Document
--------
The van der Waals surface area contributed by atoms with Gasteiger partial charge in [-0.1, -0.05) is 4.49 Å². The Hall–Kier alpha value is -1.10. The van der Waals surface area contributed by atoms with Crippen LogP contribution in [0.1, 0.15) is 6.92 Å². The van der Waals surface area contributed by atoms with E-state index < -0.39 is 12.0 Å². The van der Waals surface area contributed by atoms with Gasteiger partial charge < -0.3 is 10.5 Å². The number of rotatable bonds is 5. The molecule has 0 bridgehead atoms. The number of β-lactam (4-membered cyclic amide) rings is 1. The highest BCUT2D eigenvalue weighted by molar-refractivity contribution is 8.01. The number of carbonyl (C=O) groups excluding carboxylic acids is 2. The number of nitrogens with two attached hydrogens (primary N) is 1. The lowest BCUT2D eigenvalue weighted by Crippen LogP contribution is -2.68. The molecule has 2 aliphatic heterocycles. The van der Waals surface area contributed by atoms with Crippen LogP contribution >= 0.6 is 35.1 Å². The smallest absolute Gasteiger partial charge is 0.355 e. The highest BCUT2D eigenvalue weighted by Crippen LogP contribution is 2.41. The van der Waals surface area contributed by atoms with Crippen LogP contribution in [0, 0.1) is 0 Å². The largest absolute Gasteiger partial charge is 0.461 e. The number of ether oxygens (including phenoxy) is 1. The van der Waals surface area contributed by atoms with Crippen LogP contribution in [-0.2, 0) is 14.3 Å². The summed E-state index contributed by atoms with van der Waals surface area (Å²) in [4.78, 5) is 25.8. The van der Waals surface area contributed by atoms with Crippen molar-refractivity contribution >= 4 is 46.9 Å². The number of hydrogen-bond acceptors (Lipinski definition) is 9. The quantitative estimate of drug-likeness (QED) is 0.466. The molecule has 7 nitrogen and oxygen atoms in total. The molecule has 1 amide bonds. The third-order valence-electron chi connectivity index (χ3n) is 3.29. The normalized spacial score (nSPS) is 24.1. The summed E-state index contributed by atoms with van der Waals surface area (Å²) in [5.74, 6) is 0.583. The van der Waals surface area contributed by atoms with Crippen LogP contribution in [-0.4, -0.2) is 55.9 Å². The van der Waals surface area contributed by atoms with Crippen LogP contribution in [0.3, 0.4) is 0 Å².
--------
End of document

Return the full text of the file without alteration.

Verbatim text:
The van der Waals surface area contributed by atoms with Gasteiger partial charge in [-0.1, -0.05) is 4.49 Å². The Hall–Kier alpha value is -1.10. The van der Waals surface area contributed by atoms with Crippen LogP contribution in [0.1, 0.15) is 6.92 Å². The van der Waals surface area contributed by atoms with E-state index < -0.39 is 12.0 Å². The van der Waals surface area contributed by atoms with Gasteiger partial charge < -0.3 is 10.5 Å². The number of rotatable bonds is 5. The molecule has 0 bridgehead atoms. The number of β-lactam (4-membered cyclic amide) rings is 1. The highest BCUT2D eigenvalue weighted by molar-refractivity contribution is 8.01. The number of carbonyl (C=O) groups excluding carboxylic acids is 2. The number of nitrogens with two attached hydrogens (primary N) is 1. The lowest BCUT2D eigenvalue weighted by Crippen LogP contribution is -2.68. The molecule has 2 aliphatic heterocycles. The van der Waals surface area contributed by atoms with Crippen LogP contribution >= 0.6 is 35.1 Å². The smallest absolute Gasteiger partial charge is 0.355 e. The highest BCUT2D eigenvalue weighted by Crippen LogP contribution is 2.41. The van der Waals surface area contributed by atoms with Crippen LogP contribution in [0, 0.1) is 0 Å². The largest absolute Gasteiger partial charge is 0.461 e. The number of ether oxygens (including phenoxy) is 1. The van der Waals surface area contributed by atoms with Crippen LogP contribution in [-0.2, 0) is 14.3 Å². The summed E-state index contributed by atoms with van der Waals surface area (Å²) in [4.78, 5) is 25.8. The van der Waals surface area contributed by atoms with Crippen molar-refractivity contribution >= 4 is 46.9 Å². The number of hydrogen-bond acceptors (Lipinski definition) is 9. The quantitative estimate of drug-likeness (QED) is 0.466. The molecule has 7 nitrogen and oxygen atoms in total. The molecule has 1 amide bonds. The third-order valence-electron chi connectivity index (χ3n) is 3.29. The normalized spacial score (nSPS) is 24.1. The summed E-state index contributed by atoms with van der Waals surface area (Å²) in [5.74, 6) is 0.583. The van der Waals surface area contributed by atoms with Crippen LogP contribution in [-0.4, -0.2) is 55.9 Å². The van der Waals surface area contributed by atoms with Crippen LogP contribution in [0.3, 0.4) is 0 Å².